Pondering the stellar growth rate of the US economy in the third quarter

Tyler Cowen says…

The housing sector is down twenty percent and the price of oil is flirting with $90 a barrel, maybe $100 to come. Yet the quarterly growth rate was just reported at 3.9%, led by surges in consumer spending and exports. It is wrong to think we have turned the corner, but it is also wrong to think the doomsayers have been giving accurate predictions.

I personally believe that part of the explanation for the high growth rate is that the government’s inflation statistics are flawed. Some of the shenanigans that go on with the inflation numbers are described here. If you don’t make the proper allowance for inflation, your real GDP figure is going to be artificially high.

But even by my reckoning, this can only be a small part of the story. At best, I can see it knocking the .9% off the growth rate. So I have to admit that the growth rate for last quarter was way higher than I ever would have expected.

Before I go any further, I should share another quote with you. This one comes from the Federal Reserve….

The Federal Open Market Committee decided today to lower its target for the federal funds rate 25 basis points to 4-1/2 percent.

Economic growth was solid in the third quarter, and strains in financial markets have eased somewhat on balance. However, the pace of economic expansion will likely slow in the near term, partly reflecting the intensification of the housing correction. Today’s action, combined with the policy action taken in September, should help forestall some of the adverse effects on the broader economy that might otherwise arise from the disruptions in financial markets and promote moderate growth over time.

As was predictable, oil hit a new high as a result of this cut. At this rate we will see oil being priced at 100 dollars a barrel before the end of November.

So tell me; if the economy is doing so well, why are we cutting rates? The Fed’s explanation just won’t wash. Given the strength in the economy last quarter, you should hope that the economic expansion would slow down a bit. Otherwise commonly accepted macro economic theory would indicate that you run the risk of overheating.

Some people argue that the Fed knows something that it is not telling us and it is running scared. Maybe this is true. But if there is some kind of secret knowledge, it did not convince all the Fed governors. One of them (Thomas Hoenig) publicly dissented. That almost never happens.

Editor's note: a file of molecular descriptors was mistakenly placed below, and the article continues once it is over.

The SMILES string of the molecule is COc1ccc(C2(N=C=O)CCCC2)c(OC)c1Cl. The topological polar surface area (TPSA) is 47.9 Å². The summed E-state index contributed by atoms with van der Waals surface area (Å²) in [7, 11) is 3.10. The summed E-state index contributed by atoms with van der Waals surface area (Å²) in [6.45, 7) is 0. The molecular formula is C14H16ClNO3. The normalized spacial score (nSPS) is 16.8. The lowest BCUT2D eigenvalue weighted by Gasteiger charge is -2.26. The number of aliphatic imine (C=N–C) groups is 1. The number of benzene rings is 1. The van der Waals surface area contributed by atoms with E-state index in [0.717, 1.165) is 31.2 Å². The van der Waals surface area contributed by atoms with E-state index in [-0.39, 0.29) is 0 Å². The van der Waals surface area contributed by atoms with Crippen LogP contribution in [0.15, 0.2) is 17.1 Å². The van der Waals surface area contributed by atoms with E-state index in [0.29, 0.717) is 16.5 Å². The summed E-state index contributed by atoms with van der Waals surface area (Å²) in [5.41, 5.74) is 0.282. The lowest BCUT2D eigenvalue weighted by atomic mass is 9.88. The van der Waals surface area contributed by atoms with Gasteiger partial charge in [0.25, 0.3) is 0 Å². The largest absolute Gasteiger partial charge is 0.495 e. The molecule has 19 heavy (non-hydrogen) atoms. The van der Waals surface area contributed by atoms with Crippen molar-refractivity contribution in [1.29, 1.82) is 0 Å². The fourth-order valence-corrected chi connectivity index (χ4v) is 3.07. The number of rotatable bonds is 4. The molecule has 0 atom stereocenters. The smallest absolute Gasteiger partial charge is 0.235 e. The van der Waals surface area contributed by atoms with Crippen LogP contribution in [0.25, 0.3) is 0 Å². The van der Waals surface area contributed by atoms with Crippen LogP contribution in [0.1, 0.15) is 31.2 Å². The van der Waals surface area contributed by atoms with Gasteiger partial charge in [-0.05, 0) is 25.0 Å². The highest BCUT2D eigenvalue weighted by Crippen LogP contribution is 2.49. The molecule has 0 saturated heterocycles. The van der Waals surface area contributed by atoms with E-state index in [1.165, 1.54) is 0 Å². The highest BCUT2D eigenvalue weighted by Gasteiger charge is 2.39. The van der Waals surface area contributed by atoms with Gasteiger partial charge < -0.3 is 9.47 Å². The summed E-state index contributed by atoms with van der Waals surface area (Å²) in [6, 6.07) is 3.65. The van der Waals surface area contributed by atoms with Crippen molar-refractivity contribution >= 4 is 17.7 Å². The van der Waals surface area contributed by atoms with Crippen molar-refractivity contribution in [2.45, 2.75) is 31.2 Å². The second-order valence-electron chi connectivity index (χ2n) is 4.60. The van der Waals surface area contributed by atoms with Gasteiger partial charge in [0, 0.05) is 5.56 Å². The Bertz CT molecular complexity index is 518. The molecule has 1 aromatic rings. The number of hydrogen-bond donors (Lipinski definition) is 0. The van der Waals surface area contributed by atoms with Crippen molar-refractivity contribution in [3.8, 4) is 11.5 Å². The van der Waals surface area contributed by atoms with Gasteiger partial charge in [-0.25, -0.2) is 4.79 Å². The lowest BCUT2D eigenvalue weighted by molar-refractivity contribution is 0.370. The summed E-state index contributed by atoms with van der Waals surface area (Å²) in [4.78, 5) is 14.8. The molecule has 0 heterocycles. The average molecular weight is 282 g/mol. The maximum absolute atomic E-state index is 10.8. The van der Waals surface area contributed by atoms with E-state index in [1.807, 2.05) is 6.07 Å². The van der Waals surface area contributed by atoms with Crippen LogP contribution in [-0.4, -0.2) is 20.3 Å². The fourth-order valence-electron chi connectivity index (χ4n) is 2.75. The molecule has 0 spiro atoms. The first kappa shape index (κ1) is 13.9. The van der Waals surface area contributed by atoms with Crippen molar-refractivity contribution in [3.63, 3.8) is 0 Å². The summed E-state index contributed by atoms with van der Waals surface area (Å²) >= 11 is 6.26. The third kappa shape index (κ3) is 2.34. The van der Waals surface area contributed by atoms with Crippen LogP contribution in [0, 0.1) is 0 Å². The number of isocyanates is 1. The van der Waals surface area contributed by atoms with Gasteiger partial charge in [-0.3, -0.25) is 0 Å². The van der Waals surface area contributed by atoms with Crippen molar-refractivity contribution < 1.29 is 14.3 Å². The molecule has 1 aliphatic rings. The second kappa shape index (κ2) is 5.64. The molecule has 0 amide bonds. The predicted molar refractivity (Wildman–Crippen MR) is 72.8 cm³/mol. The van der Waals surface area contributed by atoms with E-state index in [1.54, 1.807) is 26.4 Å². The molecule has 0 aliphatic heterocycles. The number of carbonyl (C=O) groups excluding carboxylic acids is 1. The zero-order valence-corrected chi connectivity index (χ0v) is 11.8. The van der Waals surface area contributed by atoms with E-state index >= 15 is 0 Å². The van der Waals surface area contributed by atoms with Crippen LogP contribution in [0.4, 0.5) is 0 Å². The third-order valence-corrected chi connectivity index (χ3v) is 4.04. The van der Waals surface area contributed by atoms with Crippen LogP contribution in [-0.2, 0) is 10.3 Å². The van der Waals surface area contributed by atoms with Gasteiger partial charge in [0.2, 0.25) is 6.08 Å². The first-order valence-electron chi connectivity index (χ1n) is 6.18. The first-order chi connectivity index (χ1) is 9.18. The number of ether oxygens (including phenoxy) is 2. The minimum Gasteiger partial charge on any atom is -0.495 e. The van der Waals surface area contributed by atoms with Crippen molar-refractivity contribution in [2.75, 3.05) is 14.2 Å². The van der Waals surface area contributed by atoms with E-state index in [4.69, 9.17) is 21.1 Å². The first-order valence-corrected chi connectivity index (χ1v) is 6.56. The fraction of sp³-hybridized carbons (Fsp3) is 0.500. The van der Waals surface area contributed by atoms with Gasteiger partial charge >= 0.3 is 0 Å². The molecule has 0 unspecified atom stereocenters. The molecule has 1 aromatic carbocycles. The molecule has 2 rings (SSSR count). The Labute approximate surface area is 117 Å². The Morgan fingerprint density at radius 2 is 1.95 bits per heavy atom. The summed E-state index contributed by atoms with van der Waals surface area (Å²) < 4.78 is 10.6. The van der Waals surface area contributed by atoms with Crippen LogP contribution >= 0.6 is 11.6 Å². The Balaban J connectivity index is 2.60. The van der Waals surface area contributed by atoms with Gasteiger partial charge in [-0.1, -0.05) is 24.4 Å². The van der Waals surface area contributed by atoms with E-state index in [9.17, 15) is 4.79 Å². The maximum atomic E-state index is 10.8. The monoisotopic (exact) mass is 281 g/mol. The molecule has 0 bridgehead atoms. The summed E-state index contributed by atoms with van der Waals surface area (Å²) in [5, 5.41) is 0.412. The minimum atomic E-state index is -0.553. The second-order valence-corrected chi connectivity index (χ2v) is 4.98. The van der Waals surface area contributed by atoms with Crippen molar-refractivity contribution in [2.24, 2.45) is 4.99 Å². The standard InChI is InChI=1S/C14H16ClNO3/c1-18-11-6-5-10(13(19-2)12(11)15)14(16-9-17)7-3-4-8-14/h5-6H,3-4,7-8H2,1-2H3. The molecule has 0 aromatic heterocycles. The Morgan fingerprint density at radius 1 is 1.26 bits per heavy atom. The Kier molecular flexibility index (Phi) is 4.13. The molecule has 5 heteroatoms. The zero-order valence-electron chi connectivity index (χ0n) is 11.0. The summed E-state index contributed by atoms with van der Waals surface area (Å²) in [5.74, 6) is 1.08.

If there is anything clear in all this it is that nothing is clear. Cowen is right to point out that things have not been unfolding the way Bears thought they would. But he is wrong to single out the Bears. If the Bulls were to be believed a few short months ago, all the problems were going to stay contained in sub-prime. No one believes this any longer.

Now a lot of people who used to be bulls (including most of the fed board of governors apparently) are worried about serious problems cropping up as a result of problems in housing. But why haven’t they already started taking their toll? And where did all of last quarter’s spending come from?

Don’t get me wrong, I did not expect GDP growth to turn recessionary last quarter. Employment is still too good for that to happen. But I did expect to see GDP growth slow down, not speed up. If housing is going to cause problems down the road, it just does not make much sense for GDP growth to speed up just as the housing problems are taking their toll.

How do we account for the fact that financial companies are losing billions of dollars and the Fed is taking extraordinary steps to reassure the markets and yet nobody else seems to be having any problems? Is there really no connection between the financial world and the real world?

Maybe this story from the Baltimore Sun can help us figure the problem out…

But cards are now the bank growth product and consumer lender of last resort. Some households are almost certainly meeting mortgage obligations by borrowing against their credit cards, although it’s impossible to tell how many, says banking analyst Bert Ely of Ely & Co. Millions of mortgages issued at low, teaser rates will reset over the next two years, adding to pressure on household finances.

“I wonder how many people are out there right now getting new credit cards and just preparing for that day,” says Ely.

As growth in home equity balances has fallen almost to zero, credit-card balances have increased at a 17 percent annual rate over the past six months, according to a report by Merrill Lynch economist David Rosenberg. And the trend, he writes, “is clearly accelerating.” A year ago card balances were shrinking.

A 17 percent growth in credit card balances over the last 6 months could certainly help explain why consumer spending was so strong last quarter. But it does not resolve all the mysteries. If consumers were being forced to turn to their cards because of economic distress, the rise in credit card balances should have been neutral in terms of GDP growth. In other words, if consumers turn to their cards to replace income streams that they lost when they stopped being able to withdraw from money from real estate then there should have been no net rise in consumer spending.

On the other hand, if consumers were not hurt by the fall in the real estate markets, how come they decided to pile on the credit card debt all of the sudden? It just does not make any sense.

Life is full of mysteries.

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